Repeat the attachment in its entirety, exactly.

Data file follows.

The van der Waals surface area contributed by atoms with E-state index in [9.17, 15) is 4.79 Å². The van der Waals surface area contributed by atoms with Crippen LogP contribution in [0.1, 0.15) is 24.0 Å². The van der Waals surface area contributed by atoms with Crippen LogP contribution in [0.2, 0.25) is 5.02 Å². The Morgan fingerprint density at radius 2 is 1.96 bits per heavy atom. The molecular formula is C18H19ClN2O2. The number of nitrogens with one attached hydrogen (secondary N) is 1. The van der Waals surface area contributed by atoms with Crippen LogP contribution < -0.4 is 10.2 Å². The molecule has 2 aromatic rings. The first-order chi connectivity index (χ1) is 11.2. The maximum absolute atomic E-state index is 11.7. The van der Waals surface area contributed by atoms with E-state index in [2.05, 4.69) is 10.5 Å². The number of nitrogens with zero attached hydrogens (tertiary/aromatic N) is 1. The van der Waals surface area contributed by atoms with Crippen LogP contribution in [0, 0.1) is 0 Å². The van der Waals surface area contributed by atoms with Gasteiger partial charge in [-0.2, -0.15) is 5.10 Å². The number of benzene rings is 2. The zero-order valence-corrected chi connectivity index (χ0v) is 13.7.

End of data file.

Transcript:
The van der Waals surface area contributed by atoms with E-state index in [9.17, 15) is 4.79 Å². The van der Waals surface area contributed by atoms with Crippen LogP contribution in [0.1, 0.15) is 24.0 Å². The van der Waals surface area contributed by atoms with Crippen LogP contribution in [0.2, 0.25) is 5.02 Å². The Morgan fingerprint density at radius 2 is 1.96 bits per heavy atom. The molecular formula is C18H19ClN2O2. The number of nitrogens with one attached hydrogen (secondary N) is 1. The van der Waals surface area contributed by atoms with Crippen LogP contribution < -0.4 is 10.2 Å². The molecule has 2 aromatic rings. The first-order chi connectivity index (χ1) is 11.2. The maximum absolute atomic E-state index is 11.7. The van der Waals surface area contributed by atoms with E-state index in [2.05, 4.69) is 10.5 Å². The number of nitrogens with zero attached hydrogens (tertiary/aromatic N) is 1. The van der Waals surface area contributed by atoms with Crippen LogP contribution in [0, 0.1) is 0 Å². The van der Waals surface area contributed by atoms with Gasteiger partial charge in [-0.2, -0.15) is 5.10 Å². The number of benzene rings is 2. The zero-order valence-corrected chi connectivity index (χ0v) is 13.7.